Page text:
Even though it’s still early winter, a dear friend of mine has already started complaining about having “the Augusts”. It’s her not-quite-calendar-accurate term for the winter blues. She blames them on the short days and eagerly anticipates the return of daylight saving. A lot of Australians, it transpires, feel similarly but research shows the mood shift might have less to do with low light and more to do with our winter social lives and activity levels.
About 30 per cent of Australians report their mood drops during the colder months of the year, says Professor Greg Murray, head of Psychological Sciences and Statistics at Melbourne’s Swinburne University of Technology. The mood shift can include feeling lethargic, finding it harder to wake up in the morning and craving stodgy food.
If this is your experience, Murray says, there are things you can do to help yourself stay buoyant.
- “Try to get at least one hour of outdoor light each day, preferably in the morning.”
- “Keep up your social life. Slot in some social events for the winter months that you can’t get out of. A Winter Solstice or Christmas in July dinner party could be a good idea.”
- “Keep active by continuing activities such as exercise. Consider a gym membership during the colder months to keep you motivated and make the commitment to meet a friend at the gym.”
- “Be realistic and understand that your productivity may not be as high as it is in the warmer months. You need to accept that there is an annual cycle and that you may not get as much done during winter.”
People who notice a mood shift in winter can mistakenly assume they have Seasonal Affective Disorder (SAD), a type of depression formally recognised in the 1980s, says Murray. SAD, however, is actually rare, affecting only about one in 300 Australians, he says.
A growing number of scientists also believe the influence of the seasons on mood has been overstated, more on which shortly. Depression, however, is not rare and can occur at any time of year. If you have been experiencing persistent low mood, take it seriously, be kind to yourself and seek support. Beyond Blue is a good place to start.
Early research into winter depression involved a great deal of excitement about sunlight and exposure to bright artificial light was shown to alleviate the symptoms. More recent research, however, has shown that more than half of people who experience winter SAD do not respond to bright light treatment. Furthermore, people who live in Iceland and the far north of Norway, where winter nights literally go on for months, have little experience of the disorder.
The way research into seasonal mood shifts has been conducted may also have led to exaggerated rates of prevalence, says Murray. Studies have typically asked participants to look back at their own past moods, which is notoriously unreliable. Some studies also asked leading questions, such as: “At what time of year do you feel worst?”.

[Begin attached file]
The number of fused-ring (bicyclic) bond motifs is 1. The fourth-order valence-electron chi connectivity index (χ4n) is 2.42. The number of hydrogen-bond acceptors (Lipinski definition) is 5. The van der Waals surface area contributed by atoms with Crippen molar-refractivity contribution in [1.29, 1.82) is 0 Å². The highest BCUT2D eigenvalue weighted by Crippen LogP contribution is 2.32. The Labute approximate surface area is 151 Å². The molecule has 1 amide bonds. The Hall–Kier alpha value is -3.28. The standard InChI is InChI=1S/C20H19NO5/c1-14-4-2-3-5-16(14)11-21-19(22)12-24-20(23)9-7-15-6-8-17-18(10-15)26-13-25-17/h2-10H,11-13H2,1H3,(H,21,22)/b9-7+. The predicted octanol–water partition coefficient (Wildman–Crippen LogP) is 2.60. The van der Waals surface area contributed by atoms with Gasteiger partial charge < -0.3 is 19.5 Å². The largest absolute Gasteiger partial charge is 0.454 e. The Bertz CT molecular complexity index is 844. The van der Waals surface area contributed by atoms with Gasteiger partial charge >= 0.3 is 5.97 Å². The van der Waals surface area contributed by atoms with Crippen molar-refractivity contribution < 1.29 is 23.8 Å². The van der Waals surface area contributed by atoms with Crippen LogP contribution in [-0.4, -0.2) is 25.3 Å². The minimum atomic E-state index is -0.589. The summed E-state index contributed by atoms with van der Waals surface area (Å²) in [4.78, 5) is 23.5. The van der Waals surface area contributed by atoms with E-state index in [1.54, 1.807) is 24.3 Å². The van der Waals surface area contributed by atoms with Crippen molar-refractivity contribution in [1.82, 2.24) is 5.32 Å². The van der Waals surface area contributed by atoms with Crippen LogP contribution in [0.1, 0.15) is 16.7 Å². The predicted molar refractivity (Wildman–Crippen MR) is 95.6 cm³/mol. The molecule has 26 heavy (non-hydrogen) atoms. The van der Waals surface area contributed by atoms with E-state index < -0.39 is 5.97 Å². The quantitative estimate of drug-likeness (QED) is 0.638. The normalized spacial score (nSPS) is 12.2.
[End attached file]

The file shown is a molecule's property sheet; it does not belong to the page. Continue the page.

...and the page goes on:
There are strong cultural associations with winter, says Murray, such as bare trees, grey skies and hibernation. “If you ask people ‘at what time of year do you feel worst?’, the risk is that they’re not actually telling you how their mood varies with the seasons, they’re just reporting on cultural associations with the seasons.”
Murray has been part of a research team that has undertaken a randomised study of a group of Melburnians, asking them to report on their mood throughout the year without knowing why.
“We found there was a slight drop in mood … but the seasons only explained a very small percentage of the variation,” he says. “Lots of things affect mood and other influences were far more significant … For example, say it’s the middle of winter and you get told you’ve just got a promotion, then that is going to have more of an affect on your mood. Similarly, if it’s a beautiful spring day and you get a parking ticket, that’s going to have more of an affect on mood than season.”
No one knows exactly why winter depression is rare in Norway and Iceland, but it may be because the people who live there have all sorts of cultural rituals, developed over millennia, for living life in the cold and the dark. “They may be culturally primed to deal with winter,” says Murray. Light is certainly important to human health, but we are not just biological creatures, we are also social and psychological, and all of these elements play a role in our mental health, he says.
Here in Australia, mood-enhancing activities such as exercise and socialising can seem harder in winter, he says. There are fewer backyard barbecues, there may be more screen time at home in front of the heater, perhaps alone. Those of us more inclined to the blues might need to make a more conscious effort to build social and physical activity into the winter months. “What keeps you well in summer you should keep up in winter,” Murray says.
Read the full article here: http://www.smh.com.au/lifestyle/health-and-wellbeing/fitness/how-to-stave-off-winter-blues-20160630-gpv4mf.html